On my first visit to Venice in 2003, I stayed in Cannaregio, one of six historic districts in this City of Canals. Exploring, I found the simple Santa Maria dei Miracoli, known as the ‘marble church’, which sits prettily next to the Campo dei Miracoli (a plaza) but it was closed at that hour. I had just met my future son-in-law’s parents and learned they married in this church, and Cannaregio is where their children were born and raised.
The next day, I leaned out my hotel window and shot photographs of delivery guys in high galoshes slosh through ‘aqua alta’ (high water) while forcing flatbed carts piled high with UPS and FedEx packages. Two hours and a couple of espressos later, the water levels finally subsided and I could walk back to see inside the church.
Midway to the altar, I sat immersed in peace, quiet, and streams of dust motes colored by reflections from stained glass. All of a sudden, I was disturbed by loud crinkling noises and talking; it was a gaggle of chattering tourists who walked in wearing black garbage bags over their shoes and tied at their kneecaps.
Outside the 15th century church, two shops flanked one side of the campo (plaza). After peering into the pristine stationery shop window, I headed to the bookshop next door. The tinkle of a bell was triggered as I opened a heavy glass-inset wooden door. I immediately noted very little semblance of order. It was my dream come true and a librarian’s nightmare. Wooden tables and bookcases held stacks of books ascending several feet while postcard racks with a mixture of cards were pushed up against the little bit of wall space available in the shop.
A weathered, yet dapper-looking, elderly gentleman appeared from the back while chirpily announcing “Buongiorno!” He wore a business suit, a sweater vest and tie which looked like it was all from a much earlier decade. We hand gestured, due to language barriers, miming my wish to browse and his delight to have a customer. Soon, a children’s book, legal-sized with a water-color cover, caught my eye. The artwork included Basilica San Marco, Venice’s iconic image.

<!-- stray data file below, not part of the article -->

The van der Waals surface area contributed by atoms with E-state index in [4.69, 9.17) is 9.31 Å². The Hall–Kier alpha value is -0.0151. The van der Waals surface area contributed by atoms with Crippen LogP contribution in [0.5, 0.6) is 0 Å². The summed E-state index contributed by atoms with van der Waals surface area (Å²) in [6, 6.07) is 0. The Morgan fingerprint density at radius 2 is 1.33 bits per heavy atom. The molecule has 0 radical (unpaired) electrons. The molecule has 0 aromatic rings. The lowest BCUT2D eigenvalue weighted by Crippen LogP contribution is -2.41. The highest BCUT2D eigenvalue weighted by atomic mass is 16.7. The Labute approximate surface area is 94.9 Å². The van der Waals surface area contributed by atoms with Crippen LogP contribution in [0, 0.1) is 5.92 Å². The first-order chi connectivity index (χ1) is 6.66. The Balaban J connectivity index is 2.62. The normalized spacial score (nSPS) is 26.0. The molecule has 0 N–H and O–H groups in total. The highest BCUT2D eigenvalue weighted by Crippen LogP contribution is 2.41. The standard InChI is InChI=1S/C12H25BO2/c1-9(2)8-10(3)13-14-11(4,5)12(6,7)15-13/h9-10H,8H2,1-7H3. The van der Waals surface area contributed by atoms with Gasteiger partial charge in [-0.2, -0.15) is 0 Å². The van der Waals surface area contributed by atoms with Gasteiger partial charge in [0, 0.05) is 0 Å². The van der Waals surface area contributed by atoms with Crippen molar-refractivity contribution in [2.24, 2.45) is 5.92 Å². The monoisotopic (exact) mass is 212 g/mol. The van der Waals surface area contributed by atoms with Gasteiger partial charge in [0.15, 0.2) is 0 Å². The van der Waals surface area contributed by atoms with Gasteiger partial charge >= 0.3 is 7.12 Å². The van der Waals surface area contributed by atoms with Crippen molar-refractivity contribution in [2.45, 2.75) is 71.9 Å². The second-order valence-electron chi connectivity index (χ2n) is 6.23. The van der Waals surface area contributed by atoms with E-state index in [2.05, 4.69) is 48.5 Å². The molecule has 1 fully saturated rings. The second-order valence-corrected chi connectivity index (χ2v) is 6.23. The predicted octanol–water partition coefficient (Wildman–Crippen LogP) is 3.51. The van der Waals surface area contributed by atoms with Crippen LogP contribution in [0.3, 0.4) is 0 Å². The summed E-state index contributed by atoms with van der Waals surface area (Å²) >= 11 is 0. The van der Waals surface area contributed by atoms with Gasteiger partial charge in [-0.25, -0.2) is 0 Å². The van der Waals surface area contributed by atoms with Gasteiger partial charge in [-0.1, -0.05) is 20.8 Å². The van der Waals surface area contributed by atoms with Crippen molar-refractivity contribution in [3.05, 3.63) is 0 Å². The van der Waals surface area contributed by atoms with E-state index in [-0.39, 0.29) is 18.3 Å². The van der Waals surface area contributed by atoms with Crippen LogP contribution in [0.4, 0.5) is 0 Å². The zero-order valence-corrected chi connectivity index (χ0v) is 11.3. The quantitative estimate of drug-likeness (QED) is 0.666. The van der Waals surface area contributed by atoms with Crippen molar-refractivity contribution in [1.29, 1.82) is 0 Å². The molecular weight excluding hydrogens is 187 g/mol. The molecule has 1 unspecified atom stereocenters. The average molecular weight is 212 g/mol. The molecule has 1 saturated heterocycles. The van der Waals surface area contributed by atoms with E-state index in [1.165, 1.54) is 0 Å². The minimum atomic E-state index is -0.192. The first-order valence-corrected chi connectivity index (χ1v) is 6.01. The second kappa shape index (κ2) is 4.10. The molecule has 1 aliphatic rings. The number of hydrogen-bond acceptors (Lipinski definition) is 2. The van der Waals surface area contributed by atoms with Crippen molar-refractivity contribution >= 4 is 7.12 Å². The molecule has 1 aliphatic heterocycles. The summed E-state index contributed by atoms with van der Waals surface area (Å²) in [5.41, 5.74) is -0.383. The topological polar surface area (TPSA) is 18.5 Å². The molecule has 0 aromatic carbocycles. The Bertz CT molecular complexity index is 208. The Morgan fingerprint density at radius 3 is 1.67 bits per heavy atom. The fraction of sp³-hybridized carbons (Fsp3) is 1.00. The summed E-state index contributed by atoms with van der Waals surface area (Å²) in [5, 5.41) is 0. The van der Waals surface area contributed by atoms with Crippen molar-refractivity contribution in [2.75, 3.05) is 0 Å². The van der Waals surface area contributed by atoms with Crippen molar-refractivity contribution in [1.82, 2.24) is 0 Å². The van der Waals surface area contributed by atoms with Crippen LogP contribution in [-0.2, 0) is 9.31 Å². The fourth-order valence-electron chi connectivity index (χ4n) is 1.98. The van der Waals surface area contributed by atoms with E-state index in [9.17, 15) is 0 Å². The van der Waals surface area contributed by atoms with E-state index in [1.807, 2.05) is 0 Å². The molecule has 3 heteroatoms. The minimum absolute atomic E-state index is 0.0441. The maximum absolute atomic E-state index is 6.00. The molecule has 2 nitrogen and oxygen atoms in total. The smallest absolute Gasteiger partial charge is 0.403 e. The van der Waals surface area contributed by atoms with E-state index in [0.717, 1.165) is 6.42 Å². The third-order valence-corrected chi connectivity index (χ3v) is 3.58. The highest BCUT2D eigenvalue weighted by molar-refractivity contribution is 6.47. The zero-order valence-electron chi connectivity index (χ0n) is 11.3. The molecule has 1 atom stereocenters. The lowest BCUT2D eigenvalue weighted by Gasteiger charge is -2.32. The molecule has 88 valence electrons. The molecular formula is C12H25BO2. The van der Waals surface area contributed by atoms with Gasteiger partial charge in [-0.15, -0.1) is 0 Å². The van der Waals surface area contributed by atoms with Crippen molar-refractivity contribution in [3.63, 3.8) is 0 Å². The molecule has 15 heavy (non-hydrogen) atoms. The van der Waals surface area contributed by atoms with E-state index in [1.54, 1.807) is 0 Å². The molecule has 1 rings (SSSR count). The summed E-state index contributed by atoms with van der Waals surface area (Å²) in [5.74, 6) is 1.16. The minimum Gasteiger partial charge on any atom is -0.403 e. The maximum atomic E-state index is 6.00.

The title “Ondina e Pesce Gatto” was loosely translated to “Water-Nymph and Catfish from Paris to Venice” by Claude Morhange and Cassandra Wainhouse. As I picked the book up, the gentleman became animated. “Molto bene!” he exclaimed. Pointing to the English words, he said, “You speak!” With a twinkle in his eye and a gentle smile, I found him too endearing to refuse.The story was printed in both English and Italian; I read the English side aloud and ten minutes later while closing the magical book, I noticed a wistful look on the old man’s face as he said, “Grazie mille.” (“Thank you, very much.”) If I had small children in my family, I would have bought it, but my children were grown and there were no grandchildren. Back into the chilly November sunshine, postcards in hand, I felt as if I had been in a magical time warp sprinkled with stardust.
Two years later I returned to Venice and ventured back to Campo dei Miracoli. It was going to be my first grandchild’s baptism and I was searching for the right gift. In a beautiful stationery shop, I purchased a hand-blown glass wax seal with Gabriel’s initials. Going back outside to the sunshine, I strolled over to the bookshop. The elderly man who I met before was not there but I met his son who helped me find “Ondina e Pesce Gatto” on a table outside. I bought it, while I also inquired about his father; he told me ‘papa’ was home that day but was doing well.
Both items I bought were treasures for my six month old grandson whose baptism would be the following day in a villa near Venice. Happily, there was now a small child in my family, even an Italian one, who would someday read “Odina e Pesce Gatto“, perhaps he will be able to read and understand the Italian version, too.